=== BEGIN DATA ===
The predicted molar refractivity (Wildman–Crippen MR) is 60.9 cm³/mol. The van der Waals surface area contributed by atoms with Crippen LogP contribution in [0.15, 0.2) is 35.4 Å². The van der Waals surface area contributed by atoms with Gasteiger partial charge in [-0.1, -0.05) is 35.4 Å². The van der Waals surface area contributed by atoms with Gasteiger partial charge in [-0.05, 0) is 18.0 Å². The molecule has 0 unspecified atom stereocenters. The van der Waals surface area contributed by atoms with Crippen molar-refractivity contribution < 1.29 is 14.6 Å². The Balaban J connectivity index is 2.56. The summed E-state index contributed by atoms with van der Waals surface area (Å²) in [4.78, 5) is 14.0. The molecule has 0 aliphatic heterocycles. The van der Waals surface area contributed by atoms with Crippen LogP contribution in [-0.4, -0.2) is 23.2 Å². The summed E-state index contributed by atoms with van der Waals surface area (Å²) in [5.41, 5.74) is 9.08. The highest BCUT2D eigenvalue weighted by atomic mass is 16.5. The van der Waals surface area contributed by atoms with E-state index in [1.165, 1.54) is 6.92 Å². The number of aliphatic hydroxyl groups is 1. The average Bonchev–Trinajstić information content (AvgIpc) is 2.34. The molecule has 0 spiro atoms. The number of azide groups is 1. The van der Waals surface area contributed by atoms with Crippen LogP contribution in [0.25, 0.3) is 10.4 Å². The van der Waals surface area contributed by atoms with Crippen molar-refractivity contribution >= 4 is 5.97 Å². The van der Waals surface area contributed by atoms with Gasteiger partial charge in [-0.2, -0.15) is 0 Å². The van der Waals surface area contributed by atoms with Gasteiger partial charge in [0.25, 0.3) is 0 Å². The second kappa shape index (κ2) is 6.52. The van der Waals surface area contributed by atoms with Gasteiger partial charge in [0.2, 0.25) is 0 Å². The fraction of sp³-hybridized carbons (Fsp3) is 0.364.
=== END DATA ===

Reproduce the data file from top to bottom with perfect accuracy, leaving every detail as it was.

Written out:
The predicted molar refractivity (Wildman–Crippen MR) is 60.9 cm³/mol. The van der Waals surface area contributed by atoms with Crippen LogP contribution in [0.15, 0.2) is 35.4 Å². The van der Waals surface area contributed by atoms with Gasteiger partial charge in [-0.1, -0.05) is 35.4 Å². The van der Waals surface area contributed by atoms with Gasteiger partial charge in [-0.05, 0) is 18.0 Å². The molecule has 0 unspecified atom stereocenters. The van der Waals surface area contributed by atoms with Crippen molar-refractivity contribution < 1.29 is 14.6 Å². The Balaban J connectivity index is 2.56. The summed E-state index contributed by atoms with van der Waals surface area (Å²) in [4.78, 5) is 14.0. The molecule has 0 aliphatic heterocycles. The van der Waals surface area contributed by atoms with Crippen LogP contribution in [-0.4, -0.2) is 23.2 Å². The summed E-state index contributed by atoms with van der Waals surface area (Å²) in [5.41, 5.74) is 9.08. The highest BCUT2D eigenvalue weighted by atomic mass is 16.5. The van der Waals surface area contributed by atoms with E-state index in [1.165, 1.54) is 6.92 Å². The number of aliphatic hydroxyl groups is 1. The average Bonchev–Trinajstić information content (AvgIpc) is 2.34. The molecule has 0 spiro atoms. The number of azide groups is 1. The van der Waals surface area contributed by atoms with Crippen LogP contribution in [0.25, 0.3) is 10.4 Å². The van der Waals surface area contributed by atoms with Crippen molar-refractivity contribution >= 4 is 5.97 Å². The van der Waals surface area contributed by atoms with Gasteiger partial charge in [-0.2, -0.15) is 0 Å². The van der Waals surface area contributed by atoms with Gasteiger partial charge in [0.25, 0.3) is 0 Å². The second kappa shape index (κ2) is 6.52. The van der Waals surface area contributed by atoms with Gasteiger partial charge in [0.2, 0.25) is 0 Å². The fraction of sp³-hybridized carbons (Fsp3) is 0.364.